In patients with CHF, LV dysfunction, and chronic AF, RVOT and dual-site RV pacing shorten QRS duration but after 3 months do not consistently improve QOL or other clinical outcomes compared with RVA pacing.
Invasive electrophysiologic testing and noninvasive testing were compared as methods for identifying patients with Wolff-Parkinson-White syndrome at risk for sudden death. Sixty-seven patients were studied, including nine with a history of ventricular fibrillation. Electrophysiologic testing, using the shortest interval between consecutive pre-excited beats (shortest RR interval) less than or equal to 250 ms during induced atrial fibrillation to define risk, identified seven of nine patients with previous ventricular fibrillation. The sensitivity increased to 87.5% if one patient with prior amiodarone therapy was excluded. Electrophysiologic testing had a specificity of 48.3% and a low predictive accuracy (18.9%) when using the shortest RR interval (less than or equal to 250 ms) to identify the risk for sudden death. Continuous pre-excitation after disopyramide (2 mg/kg body weight, intravenously) had a sensitivity of 71.4%, specificity of 26.1% and predictive accuracy of 12.8% for identifying patients with sudden death. Continuous pre-excitation during an exercise test identified these patients with a sensitivity of 80%, a specificity of 28.6% and a predictive accuracy of 11.8%. These noninvasive tests could also be used to predict the shortest RR interval observed during induced atrial fibrillation. Continuous pre-excitation on both tests used in combination had a sensitivity of 91.2%, a specificity of 66.7% and a predictive accuracy of 75.6% for predicting the shortest RR interval less than or equal to 250 ms. Thus, both invasive and noninvasive techniques have a good sensitivity but a low specificity for identifying patients with Wolff-Parkinson-White syndrome and sudden death.(ABSTRACT TRUNCATED AT 250 WORDS)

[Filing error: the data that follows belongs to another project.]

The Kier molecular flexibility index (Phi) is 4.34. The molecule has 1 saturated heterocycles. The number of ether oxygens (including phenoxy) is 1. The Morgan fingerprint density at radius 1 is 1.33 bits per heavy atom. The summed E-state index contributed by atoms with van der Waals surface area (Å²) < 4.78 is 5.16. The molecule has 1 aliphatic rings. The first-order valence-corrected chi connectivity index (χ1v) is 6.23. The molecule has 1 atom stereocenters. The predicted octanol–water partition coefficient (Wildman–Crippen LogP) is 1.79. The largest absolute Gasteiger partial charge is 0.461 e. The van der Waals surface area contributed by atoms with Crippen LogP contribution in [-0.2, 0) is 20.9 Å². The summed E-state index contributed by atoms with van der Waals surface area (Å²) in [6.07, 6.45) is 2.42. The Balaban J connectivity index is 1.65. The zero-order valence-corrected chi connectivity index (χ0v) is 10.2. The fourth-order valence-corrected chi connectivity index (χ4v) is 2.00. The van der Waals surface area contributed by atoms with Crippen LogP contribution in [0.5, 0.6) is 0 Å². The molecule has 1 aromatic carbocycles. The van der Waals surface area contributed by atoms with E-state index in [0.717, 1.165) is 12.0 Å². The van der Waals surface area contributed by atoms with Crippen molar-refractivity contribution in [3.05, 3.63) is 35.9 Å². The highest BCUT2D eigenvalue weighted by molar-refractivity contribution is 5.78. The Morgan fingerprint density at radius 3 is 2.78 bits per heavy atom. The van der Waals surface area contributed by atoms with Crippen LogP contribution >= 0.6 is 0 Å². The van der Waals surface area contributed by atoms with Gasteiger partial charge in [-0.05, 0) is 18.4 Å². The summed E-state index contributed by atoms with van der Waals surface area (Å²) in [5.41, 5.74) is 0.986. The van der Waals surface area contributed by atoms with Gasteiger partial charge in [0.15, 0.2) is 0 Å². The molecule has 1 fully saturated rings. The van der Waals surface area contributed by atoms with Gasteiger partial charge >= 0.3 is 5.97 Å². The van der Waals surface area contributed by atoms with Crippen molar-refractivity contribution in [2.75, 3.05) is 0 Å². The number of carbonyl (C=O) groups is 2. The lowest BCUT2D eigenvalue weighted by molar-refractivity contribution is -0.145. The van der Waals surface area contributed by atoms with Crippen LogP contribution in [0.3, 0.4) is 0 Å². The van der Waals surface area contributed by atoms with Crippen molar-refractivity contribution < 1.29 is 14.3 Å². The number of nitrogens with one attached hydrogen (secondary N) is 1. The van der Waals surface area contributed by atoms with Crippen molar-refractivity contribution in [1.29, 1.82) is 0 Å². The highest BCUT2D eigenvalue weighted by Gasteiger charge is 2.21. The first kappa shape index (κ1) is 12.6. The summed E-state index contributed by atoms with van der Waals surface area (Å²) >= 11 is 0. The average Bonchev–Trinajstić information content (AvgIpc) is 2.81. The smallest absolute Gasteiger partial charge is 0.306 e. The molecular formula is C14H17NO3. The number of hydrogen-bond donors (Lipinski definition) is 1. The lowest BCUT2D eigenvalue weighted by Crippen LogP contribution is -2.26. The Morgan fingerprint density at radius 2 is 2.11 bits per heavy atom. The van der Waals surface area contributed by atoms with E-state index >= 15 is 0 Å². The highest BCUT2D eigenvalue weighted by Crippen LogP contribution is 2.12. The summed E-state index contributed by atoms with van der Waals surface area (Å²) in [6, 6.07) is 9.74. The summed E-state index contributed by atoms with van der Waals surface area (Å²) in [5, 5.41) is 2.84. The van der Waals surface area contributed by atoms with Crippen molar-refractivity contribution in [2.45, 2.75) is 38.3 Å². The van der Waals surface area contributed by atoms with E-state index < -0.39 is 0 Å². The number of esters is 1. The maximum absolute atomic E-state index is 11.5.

Two patients are described with recurrent pre-excited tachycardia and electrophysiologic characteristics typically ascribed to a nodoventricular accessory connection. The accessory pathway in each case demonstrated rate-dependent prolongation of conduction time and a low right ventricular insertion site; it was associated with a left bundle branch block configuration during pre-excitation. Intraoperatively, the pathway was demonstrated to originate at the anterior right atrioventricular (AV) anulus and not at the AV node. These data suggest that a "typical" nodoventricular pathway, by electrophysiologic criteria, may in fact be an AV pathway with AV node-like conduction properties and a distal right ventricular insertion site.
We found that 130-J biphasic truncated transthoracic shocks defibrillate as well as the 200-J monophasic damped sine wave shocks that are traditionally used in standard transthoracic defibrillators and result in fewer ECG abnormalities after the shock.
Although most asymptomatic patients with the Wolff-Parkinson-White electrocardiographic pattern have a good prognosis, some die suddenly. The mechanism of sudden death is usually ventricular fibrillation, which is triggered by atrial fibrillation with a rapid ventricular response rate. Electrophysiologic testing has been proposed to identify asymptomatic patients who may be at risk for sudden death. Meaningful application of such testing requires a knowledge of whether the electrophysiologic measurements are reproducible over time. Consequently, we performed electrophysiologic studies on two occasions at least 36 months apart (mean +/- SD, 54.7 +/- 14) in 29 asymptomatic patients with the pattern. Twenty-seven patients remained asymptomatic, and sustained supraventricular tachycardia developed in two during the follow-up period. Nine patients (31 percent) lost the capacity for preexcitation and anterograde conduction over the accessory pathway, which produces the Wolff-Parkinson-White pattern. The others had little change in measurements of conduction over the accessory pathway. Patients who lost conduction over the accessory pathway tended to be older (mean +/- SD, 50 +/- 18 vs. 39 +/- 11 years; P = 0.06) than patients who retained preexcitation, and they had longer anterograde effective refractory periods at the first assessment (414 +/- 158 vs. 295 +/- 27 msec; P = 0.003). We conclude that a considerable number of asymptomatic patients with the Wolff-Parkinson-White pattern lose their capacity for anterograde conduction over the accessory pathway. This loss of capacity probably contributes to the low mortality among asymptomatic patients.
Results from this prospective study of the Wavelet electrogram morphology discrimination algorithm operating as the sole discriminator in the ON mode demonstrate that inappropriate therapy for supraventricular tachycardia in a single-chamber ICD can be dramatically reduced compared to rate detection alone.
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